It’s been heartening to see the many tributes online to John Ashbery, who died on Sunday at the age of ninety. Has anyone given to the our language what Ashbery gave in the last sixty years? He’s been on speaking terms with the zeitgeist for these many decades, and how lucky we are to overhear their conversations. I’ve long thought of him as our era’s Wordsworth, but of course he’s never been that; he’s been John Ashbery all along, our one-and-only and one-of-a-kind. Switching channels constantly, changing registers with alacrity, walking at ease among the high and the low, the new and the old, he’s been a poet for our era as no one else has. I think of the lines from “As One Put Drunk into the Packet-Boat,” which opens Self-Portrait in a Convex Mirror (1975): “So this was all, but obscurely / I felt the stirrings of new breath in the pages / Which all winter long had smelled like an old catalogue. / New sentences were starting up.” One easily gets the impression that even in the midst of the mustiest of artifacts, new language somehow just happened to him.
But it’s not that it always came easily. In his book-length interview with Mark Ford (London: Between the Lines, 2003), he recalled a time, beginning in June 1950 as the Korean War was starting, when he was unable to write for a year and a half. Then, as he recalls, he “went to hear a concert of John Cage on New Year’s Day, 1952,” and he “suddenly saw a potential for writing in a new way.” Well, we can thank John Cage for that. Nor has my own appreciation of Ashbery been a smooth road. Some of my earlier training turned me away from his work as frivolous and too easy; but all one has to do is try to write as Ashbery without coming off as a cheap and obvious imitation, and one is likely to begin understanding the miracle of what he did. It helps also—as it helped me—to encounter others who can talk about how his lines range all over the planet and even wander back and forth between dream states and wakefulness, and how it all uncannily works together; his disjunctions disjoin in just the right way.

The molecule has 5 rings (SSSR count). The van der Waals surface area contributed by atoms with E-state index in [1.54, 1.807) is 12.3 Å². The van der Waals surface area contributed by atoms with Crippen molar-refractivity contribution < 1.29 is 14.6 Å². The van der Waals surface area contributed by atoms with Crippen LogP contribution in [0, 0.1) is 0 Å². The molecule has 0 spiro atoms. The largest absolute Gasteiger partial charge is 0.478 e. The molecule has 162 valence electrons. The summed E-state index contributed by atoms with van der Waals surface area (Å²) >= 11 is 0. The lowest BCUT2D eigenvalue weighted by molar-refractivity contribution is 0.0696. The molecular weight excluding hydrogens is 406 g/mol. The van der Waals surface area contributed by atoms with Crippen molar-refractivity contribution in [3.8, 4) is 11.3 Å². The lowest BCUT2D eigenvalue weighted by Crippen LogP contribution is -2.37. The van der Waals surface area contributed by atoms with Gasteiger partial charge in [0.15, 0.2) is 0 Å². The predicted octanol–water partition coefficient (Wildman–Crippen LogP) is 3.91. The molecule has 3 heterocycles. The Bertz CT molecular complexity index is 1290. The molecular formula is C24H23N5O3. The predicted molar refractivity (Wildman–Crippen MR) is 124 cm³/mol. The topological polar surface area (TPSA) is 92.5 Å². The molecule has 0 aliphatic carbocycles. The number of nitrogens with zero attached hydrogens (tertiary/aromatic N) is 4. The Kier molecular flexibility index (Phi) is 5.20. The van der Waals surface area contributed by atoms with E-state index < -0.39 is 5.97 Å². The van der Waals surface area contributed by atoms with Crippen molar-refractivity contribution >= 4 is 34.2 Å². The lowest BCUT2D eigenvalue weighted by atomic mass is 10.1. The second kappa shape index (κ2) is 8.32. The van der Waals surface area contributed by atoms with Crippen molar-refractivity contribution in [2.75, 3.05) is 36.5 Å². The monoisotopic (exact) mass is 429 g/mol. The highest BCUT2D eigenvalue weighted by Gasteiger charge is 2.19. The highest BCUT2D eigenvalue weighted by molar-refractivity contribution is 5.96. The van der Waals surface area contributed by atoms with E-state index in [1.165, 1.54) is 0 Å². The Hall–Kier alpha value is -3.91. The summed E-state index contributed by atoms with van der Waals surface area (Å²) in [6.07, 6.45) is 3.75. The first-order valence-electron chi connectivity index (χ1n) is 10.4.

As it happens, the opening poem of his most recent book, Commotion of the Birds (2016), which is also the title poem, makes thematic the difficulty of staying present to the present moment; understandably enough, he begins with a meditation on the past:
We’re moving right along through the seventeenth century.
The latter part is fine, much more modern
than the earlier part. Now we have Restoration Comedy.
Webster and Shakespeare and Corneille were fine
for their time but not modern enough…
The survey cascades on and on—we need a sense of the past to make sense of the present, but the danger—of course—is getting stuck in a sensibility and framework of a preceding era; so the list goes on: Orlande de Lassus, Petrus Christus, William Tyndale Marc Antoine Charpentier—composers, painters, scholars, all these many figures who helped us get to the present moment, where it is challenging but necessary to be; for
It’s good to be modern if you can stand it.
It’s like being left out in the rain, and coming
to understand that you were always this way: modern,
wet, abandoned, though with that special intuition
that makes you realize you weren’t meant to be
somebody else, for whom the makers
of modernism will stand inspection
even as they wither and fade in today’s glare.
We call this modern now—some call it postmodern—but it’s always been the human situation to face into an uncertain and open-ended future. We might take certain cues from the past, but there isn’t really a script to go by. Each person on the planet is a new experiment in what it means to be human, a fresh opportunity to discover who and what we are—and I believe this is the case as much for those of us who believe in the divine as for anyone else. To live in the present moment is to improvise; Ashbery’s work puts us in touch with how the improvisational energies move.